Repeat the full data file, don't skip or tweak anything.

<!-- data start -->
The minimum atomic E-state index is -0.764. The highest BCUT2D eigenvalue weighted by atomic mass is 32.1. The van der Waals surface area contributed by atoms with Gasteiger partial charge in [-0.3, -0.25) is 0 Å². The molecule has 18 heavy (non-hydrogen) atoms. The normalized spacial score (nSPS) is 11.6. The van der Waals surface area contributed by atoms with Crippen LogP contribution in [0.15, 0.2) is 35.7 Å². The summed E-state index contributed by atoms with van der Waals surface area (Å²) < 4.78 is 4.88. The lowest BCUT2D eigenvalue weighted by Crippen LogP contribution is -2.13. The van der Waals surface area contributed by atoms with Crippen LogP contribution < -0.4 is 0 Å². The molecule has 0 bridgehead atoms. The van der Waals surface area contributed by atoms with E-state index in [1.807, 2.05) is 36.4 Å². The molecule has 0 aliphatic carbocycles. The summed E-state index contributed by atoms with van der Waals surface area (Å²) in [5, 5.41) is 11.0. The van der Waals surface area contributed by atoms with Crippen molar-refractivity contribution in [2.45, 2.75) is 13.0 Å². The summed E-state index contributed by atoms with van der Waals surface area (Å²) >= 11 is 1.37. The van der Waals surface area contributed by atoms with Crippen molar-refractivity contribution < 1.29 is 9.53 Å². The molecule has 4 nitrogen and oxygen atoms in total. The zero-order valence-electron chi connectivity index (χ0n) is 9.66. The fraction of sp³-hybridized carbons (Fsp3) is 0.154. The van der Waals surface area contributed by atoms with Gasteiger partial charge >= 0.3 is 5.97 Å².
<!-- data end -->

The minimum atomic E-state index is -0.764. The highest BCUT2D eigenvalue weighted by atomic mass is 32.1. The van der Waals surface area contributed by atoms with Gasteiger partial charge in [-0.3, -0.25) is 0 Å². The molecule has 18 heavy (non-hydrogen) atoms. The normalized spacial score (nSPS) is 11.6. The van der Waals surface area contributed by atoms with Crippen LogP contribution in [0.15, 0.2) is 35.7 Å². The summed E-state index contributed by atoms with van der Waals surface area (Å²) < 4.78 is 4.88. The lowest BCUT2D eigenvalue weighted by Crippen LogP contribution is -2.13. The van der Waals surface area contributed by atoms with Crippen LogP contribution < -0.4 is 0 Å². The molecule has 0 bridgehead atoms. The van der Waals surface area contributed by atoms with E-state index in [1.807, 2.05) is 36.4 Å². The molecule has 0 aliphatic carbocycles. The summed E-state index contributed by atoms with van der Waals surface area (Å²) in [5, 5.41) is 11.0. The van der Waals surface area contributed by atoms with Crippen molar-refractivity contribution in [2.45, 2.75) is 13.0 Å². The summed E-state index contributed by atoms with van der Waals surface area (Å²) >= 11 is 1.37. The van der Waals surface area contributed by atoms with Crippen molar-refractivity contribution < 1.29 is 9.53 Å². The molecule has 4 nitrogen and oxygen atoms in total. The zero-order valence-electron chi connectivity index (χ0n) is 9.66. The fraction of sp³-hybridized carbons (Fsp3) is 0.154. The van der Waals surface area contributed by atoms with Gasteiger partial charge >= 0.3 is 5.97 Å².